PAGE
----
Apart from the SHGs, Microfinance Institutions (MFIs) have also gained prominence in the recent years. MFIs work under various legal forms like cooperative societies, public trusts, non-profit companies, non banking financial companies, NGOs and local area banks. They track loans in the name of individual borrowers and have attained considerable success in their efforts. However, in spite of their extensive reach and initiatives, they have been criticized on account of the high rates of interest charged by them, zero tolerance of repayment defaults, inaccessibility and low coverage of the core poor. Three of the largest MFIs in India are: SHARE, BASIX and SKS which emphasize the delivery of financial services, technical assistance, agricultural development services, micro credit and empowerment of women. Thus, microfinance which began with a miniature frame involving only micro credit has extended enormously over the years to include savings and other services like insurance and money transfers.
Microfinance came into the limelight when Muhammad Yunus, founder of the Grameen Bank won the Nobel Peace Prize in 2006 for his development initiatives in extending small loans to the villagers in Bangladesh at reasonable rates, allowing them to buy materials for projects like weaving bamboo stools and making pots. These loans were extended to groups of poor households such that the groups as a whole were held responsible for loan repayments. The Grameen Bank was a major success and presently has over two million borrowers, 95 percent of whom are women, receiving loans that total $30–40 million per month. The Grameen Bank has also been set up in India and has witnessed enormous success. Several other microfinance programs have been introduced in India in the recent years including the Kissan Credit Card, General Credit Card (GCC), Financial Network and Operations (FINO), and the SEWA Bank.The Kissan Credit Card was introduced to enable farmers to purchase agricultural inputs and draw cash for their production needs. It provided credit and working capital for agriculture and allied activities.
The General Credit Card initiated provision of credit to customers without insistence on security or purpose of use. SEWA or the Self Employed Women’s Association provides banking services to poor, illiterate, self-employed women.
Another organization, Financial Network and Operations (FINO), an application service provider, plans to introduce Micro Deposit Machines (MDMs) to provide avenues to poor for depositing cash in small amounts and inculcate saving habits. These machines will accept currency, and also permit withdrawal of cash. Thus, the technological improvements in this field will be imperative in increasing the accessibility, pace and reach of these institutions. It will also lower the costs making the process more economical.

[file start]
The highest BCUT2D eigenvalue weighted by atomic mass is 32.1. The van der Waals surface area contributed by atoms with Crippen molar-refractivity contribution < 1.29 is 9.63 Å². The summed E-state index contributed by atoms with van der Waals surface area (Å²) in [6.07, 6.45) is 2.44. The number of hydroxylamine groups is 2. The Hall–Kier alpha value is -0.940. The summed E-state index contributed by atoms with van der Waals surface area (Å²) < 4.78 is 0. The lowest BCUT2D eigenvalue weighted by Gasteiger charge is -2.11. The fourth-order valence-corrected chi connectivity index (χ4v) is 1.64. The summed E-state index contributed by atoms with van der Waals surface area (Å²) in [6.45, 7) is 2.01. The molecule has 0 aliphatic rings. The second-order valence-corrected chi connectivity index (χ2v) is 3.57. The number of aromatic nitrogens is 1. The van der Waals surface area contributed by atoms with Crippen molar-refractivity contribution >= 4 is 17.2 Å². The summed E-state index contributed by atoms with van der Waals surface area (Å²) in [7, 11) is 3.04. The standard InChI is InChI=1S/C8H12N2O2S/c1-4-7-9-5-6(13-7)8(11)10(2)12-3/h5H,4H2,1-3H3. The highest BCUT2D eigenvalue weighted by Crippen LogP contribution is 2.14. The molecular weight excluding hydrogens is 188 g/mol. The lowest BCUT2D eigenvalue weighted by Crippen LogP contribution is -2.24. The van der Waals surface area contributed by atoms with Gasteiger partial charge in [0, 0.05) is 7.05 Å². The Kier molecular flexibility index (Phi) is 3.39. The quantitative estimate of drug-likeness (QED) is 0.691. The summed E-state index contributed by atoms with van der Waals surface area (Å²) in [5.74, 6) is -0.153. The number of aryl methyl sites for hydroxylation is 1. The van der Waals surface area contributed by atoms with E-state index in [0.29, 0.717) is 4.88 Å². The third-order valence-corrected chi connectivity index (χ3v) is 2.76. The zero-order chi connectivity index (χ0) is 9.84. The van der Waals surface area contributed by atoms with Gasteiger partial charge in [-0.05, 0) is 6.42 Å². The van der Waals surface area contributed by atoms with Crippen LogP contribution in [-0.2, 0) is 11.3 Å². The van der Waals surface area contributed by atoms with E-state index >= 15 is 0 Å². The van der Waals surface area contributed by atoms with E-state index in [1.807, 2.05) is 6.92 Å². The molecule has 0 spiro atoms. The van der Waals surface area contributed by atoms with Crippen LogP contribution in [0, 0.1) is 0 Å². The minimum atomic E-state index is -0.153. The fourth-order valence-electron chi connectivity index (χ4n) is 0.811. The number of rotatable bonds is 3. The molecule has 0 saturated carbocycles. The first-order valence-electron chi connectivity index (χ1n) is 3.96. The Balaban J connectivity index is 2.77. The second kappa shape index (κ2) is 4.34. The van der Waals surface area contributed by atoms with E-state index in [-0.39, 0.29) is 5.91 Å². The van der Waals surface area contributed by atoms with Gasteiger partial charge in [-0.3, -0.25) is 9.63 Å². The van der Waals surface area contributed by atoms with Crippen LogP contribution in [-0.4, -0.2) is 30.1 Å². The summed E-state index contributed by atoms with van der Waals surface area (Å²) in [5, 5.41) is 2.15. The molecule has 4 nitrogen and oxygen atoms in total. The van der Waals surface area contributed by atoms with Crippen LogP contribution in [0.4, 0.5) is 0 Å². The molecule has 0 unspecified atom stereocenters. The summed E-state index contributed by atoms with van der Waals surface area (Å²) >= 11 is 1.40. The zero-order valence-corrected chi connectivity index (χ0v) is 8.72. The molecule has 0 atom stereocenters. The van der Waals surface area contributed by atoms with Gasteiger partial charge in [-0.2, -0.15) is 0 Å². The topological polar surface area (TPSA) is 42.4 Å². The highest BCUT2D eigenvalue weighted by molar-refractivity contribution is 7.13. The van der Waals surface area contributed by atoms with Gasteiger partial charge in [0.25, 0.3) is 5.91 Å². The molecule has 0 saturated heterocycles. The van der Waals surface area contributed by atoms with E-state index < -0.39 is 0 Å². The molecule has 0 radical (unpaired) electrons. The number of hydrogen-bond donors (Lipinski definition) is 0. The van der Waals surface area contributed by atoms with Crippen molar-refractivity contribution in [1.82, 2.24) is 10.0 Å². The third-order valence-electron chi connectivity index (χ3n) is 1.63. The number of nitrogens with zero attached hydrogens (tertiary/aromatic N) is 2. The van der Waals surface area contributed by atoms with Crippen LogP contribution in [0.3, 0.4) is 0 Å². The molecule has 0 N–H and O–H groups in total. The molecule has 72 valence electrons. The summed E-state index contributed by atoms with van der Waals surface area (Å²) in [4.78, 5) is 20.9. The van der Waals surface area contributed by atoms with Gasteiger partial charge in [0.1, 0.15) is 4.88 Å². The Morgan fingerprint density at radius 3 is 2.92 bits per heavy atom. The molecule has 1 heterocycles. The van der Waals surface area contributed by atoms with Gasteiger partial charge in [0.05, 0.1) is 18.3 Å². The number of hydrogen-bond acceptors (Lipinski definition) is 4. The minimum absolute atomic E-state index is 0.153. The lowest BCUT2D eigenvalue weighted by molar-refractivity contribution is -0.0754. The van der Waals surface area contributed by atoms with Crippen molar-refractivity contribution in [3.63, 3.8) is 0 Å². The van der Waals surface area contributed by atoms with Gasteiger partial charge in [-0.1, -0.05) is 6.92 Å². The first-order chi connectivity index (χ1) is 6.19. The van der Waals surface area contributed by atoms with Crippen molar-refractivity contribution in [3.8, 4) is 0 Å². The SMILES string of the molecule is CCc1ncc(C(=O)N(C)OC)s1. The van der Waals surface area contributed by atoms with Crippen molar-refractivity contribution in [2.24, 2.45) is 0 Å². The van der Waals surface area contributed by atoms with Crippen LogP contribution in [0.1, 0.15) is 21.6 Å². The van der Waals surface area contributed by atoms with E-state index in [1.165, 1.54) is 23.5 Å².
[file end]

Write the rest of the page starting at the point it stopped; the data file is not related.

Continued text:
Thus, technology has the potential to open new markets for microfinance in hard-to reach areas. Although the work done by these institutions is truly commendable, they continue to face problems of social accountability, regional inequalities, high interest rates, accessibility and high transaction and administration costs. Moreover, its role in poverty alleviation will remain incomplete without the provision of employment opportunities. In rural areas, provision of modern technology, high-quality seeds and fertilizers, improved infrastructure facilities, irrigation, access to new markets and knowledge regarding modern techniques of farming can help improve the productivity of the rural farmers and help them to break free of the vicious cycle of poverty. The poor must also be given an opportunity to mediate their savings towards profitable investment that fetches them the highest rate of interest on their savings so that the poor are able to fulfill their repayment obligations and the financial viability of the institutions can also be maintained. Urban credit is also becoming a matter of serious concern due to the large scale migration of labor from rural to urban areas in search for employment.Thus, India cannot hope to achieve continued high rates of growth without development at the grassroots level. Empowerment of the marginalized sections of society is pivotal to attaining balanced growth. If the inequalities are not curtailed, it can lead to collapse of the entire structure. Consequently, microfinance is crucial to the process of poverty alleviation and economic and social development.The gateway has been opened, but there’s a long way to go. Sukanya Garg